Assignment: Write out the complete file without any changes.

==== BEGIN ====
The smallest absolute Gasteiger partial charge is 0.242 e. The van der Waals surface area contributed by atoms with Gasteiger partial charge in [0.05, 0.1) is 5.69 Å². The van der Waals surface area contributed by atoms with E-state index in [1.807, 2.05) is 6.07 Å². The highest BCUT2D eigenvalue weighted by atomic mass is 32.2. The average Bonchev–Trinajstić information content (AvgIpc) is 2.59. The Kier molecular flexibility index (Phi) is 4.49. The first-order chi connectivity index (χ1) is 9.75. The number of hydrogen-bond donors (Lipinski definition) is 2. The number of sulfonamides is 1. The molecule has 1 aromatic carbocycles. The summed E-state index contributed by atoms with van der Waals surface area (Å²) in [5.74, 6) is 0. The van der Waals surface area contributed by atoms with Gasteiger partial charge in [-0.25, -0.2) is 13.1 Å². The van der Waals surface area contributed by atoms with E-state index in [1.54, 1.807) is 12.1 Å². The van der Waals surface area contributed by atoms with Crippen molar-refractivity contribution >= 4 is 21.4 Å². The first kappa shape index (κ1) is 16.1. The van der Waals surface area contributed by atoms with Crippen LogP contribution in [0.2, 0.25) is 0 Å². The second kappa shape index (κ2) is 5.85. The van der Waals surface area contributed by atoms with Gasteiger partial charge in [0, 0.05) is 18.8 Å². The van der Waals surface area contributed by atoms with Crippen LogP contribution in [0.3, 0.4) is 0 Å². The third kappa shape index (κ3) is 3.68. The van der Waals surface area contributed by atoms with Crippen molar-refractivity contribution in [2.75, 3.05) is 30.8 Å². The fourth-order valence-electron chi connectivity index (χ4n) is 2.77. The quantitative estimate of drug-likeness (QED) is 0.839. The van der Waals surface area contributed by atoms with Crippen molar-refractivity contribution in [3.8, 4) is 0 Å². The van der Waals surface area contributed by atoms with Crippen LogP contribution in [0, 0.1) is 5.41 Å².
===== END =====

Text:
The smallest absolute Gasteiger partial charge is 0.242 e. The van der Waals surface area contributed by atoms with Gasteiger partial charge in [0.05, 0.1) is 5.69 Å². The van der Waals surface area contributed by atoms with E-state index in [1.807, 2.05) is 6.07 Å². The highest BCUT2D eigenvalue weighted by atomic mass is 32.2. The average Bonchev–Trinajstić information content (AvgIpc) is 2.59. The Kier molecular flexibility index (Phi) is 4.49. The first-order chi connectivity index (χ1) is 9.75. The number of hydrogen-bond donors (Lipinski definition) is 2. The number of sulfonamides is 1. The molecule has 1 aromatic carbocycles. The summed E-state index contributed by atoms with van der Waals surface area (Å²) in [5.74, 6) is 0. The van der Waals surface area contributed by atoms with Gasteiger partial charge in [-0.25, -0.2) is 13.1 Å². The van der Waals surface area contributed by atoms with E-state index in [1.54, 1.807) is 12.1 Å². The van der Waals surface area contributed by atoms with Crippen molar-refractivity contribution >= 4 is 21.4 Å². The first kappa shape index (κ1) is 16.1. The van der Waals surface area contributed by atoms with Crippen LogP contribution in [0.2, 0.25) is 0 Å². The second kappa shape index (κ2) is 5.85. The van der Waals surface area contributed by atoms with Gasteiger partial charge in [0, 0.05) is 18.8 Å². The van der Waals surface area contributed by atoms with Crippen LogP contribution in [0.3, 0.4) is 0 Å². The third kappa shape index (κ3) is 3.68. The van der Waals surface area contributed by atoms with Crippen molar-refractivity contribution in [2.75, 3.05) is 30.8 Å². The fourth-order valence-electron chi connectivity index (χ4n) is 2.77. The quantitative estimate of drug-likeness (QED) is 0.839. The van der Waals surface area contributed by atoms with Crippen molar-refractivity contribution in [3.8, 4) is 0 Å². The van der Waals surface area contributed by atoms with Crippen LogP contribution in [0, 0.1) is 5.41 Å².